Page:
February 3, 2017
The Mediterranean Diet is much more than a food pattern. Besides its longstanding tradition and prized guidelines lies a valuable cultural heritage, a rich and balanced lifestyle combining popular recipes, seasonal products, celebrations and cherished culinary habits. Nuts in the Mediterranean Diet display a significant role, although there are other fundamental ingredients that cannot be overlooked.
Vegetables, fruits, legumes, whole grains, seeds and olive oil are among the most recommended ingredients. Fish, eggs and white meats must be eaten weekly in moderation, and the intake of red meat and processed meat, sugar sweetened beverages and creams must be reduced. Needless to say that doing sport regularly and giving up smoking habits is very helpful when it comes to following a healthy lifestyle.
As it may be observed, it is very important to give prominence to plant-based foods and monounsaturated fats. Nuts in the Mediterranean Diet, alongside virgin olive oil, are packed with monounsaturated fats and several antioxidants which may have anti-inflammatory effects, so they can help to prevent cardiovascular diseases. In addition, whole grains, legumes, fruits and vegetables contain fiber and other phytochemicals.
Benefits of the Mediterranean Diet in human health are supported by comprehensive scientific evidence. In addition, research about the role of nuts in the Mediterranean Diet does exist too.
According to the PREDIMED study, a Mediterranean Diet rich in plant-based foods, such us nuts (almonds, hazelnuts and walnuts) or extra virgin olive oil, and without calorie restriction, has been linked to weight loss and less gain in waist circumference compared to a low-fat diet.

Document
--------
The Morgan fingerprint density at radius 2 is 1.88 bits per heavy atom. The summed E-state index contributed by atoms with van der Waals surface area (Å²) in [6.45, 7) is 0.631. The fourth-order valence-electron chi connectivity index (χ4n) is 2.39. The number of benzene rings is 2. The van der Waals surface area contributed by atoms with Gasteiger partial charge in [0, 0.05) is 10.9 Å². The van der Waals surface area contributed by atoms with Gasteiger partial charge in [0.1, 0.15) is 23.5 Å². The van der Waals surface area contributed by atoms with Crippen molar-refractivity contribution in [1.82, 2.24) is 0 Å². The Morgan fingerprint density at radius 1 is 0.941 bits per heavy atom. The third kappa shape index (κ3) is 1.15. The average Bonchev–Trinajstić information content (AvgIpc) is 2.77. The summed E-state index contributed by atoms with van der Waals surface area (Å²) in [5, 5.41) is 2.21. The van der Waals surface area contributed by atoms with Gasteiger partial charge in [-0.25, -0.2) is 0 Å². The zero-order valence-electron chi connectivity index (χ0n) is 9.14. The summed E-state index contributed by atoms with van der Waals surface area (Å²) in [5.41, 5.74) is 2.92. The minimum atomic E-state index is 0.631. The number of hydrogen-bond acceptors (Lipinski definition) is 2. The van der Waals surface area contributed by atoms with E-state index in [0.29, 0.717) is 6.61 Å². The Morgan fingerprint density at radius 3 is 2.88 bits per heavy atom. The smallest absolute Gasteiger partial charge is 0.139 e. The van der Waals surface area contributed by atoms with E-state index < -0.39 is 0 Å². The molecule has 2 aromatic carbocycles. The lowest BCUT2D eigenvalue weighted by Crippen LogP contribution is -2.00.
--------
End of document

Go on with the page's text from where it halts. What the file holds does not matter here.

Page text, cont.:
Results come from a large randomized trial published in The Lancet Diabetes & Endocrinology. The PREDIMED study suggests that current guidelines recommending a low-fat diet may create unnecessary fear based on healthy fats present in the Mediterranean Diet.
Nuts in the context of the Mediterranean Diet may help to prevent peripheral artery disease (PAD). According to a study published in the Journal of the American Medical Association, compared to the advice to follow a low fat-diet, a Mediterranean Diet supplemented with nuts or extra-virgin olive oil reduced the risk of peripheral artery disease. PAD is a condition by which blood supply to the arms, legs, stomach or kidneys is hampered due to fat being deposited in the arteries.
The aforementioned PREDIMED study has also researched on cardiovascular diseases. A study published in the New England Journal of Medicine showed that adoption of the Mediterranean Diet enriched with tree nuts or olive oil decreased the incidence of major cardiovascular events, such as myocardial infarction, stroke or cardiovascular mortality, among high-risk persons. In other words, the incidence of these events and the mortality associated to them might be lower for someone joining the Mediterranean Diet supplemented with a handful of nuts a day compared to someone consuming a low-fat diet.
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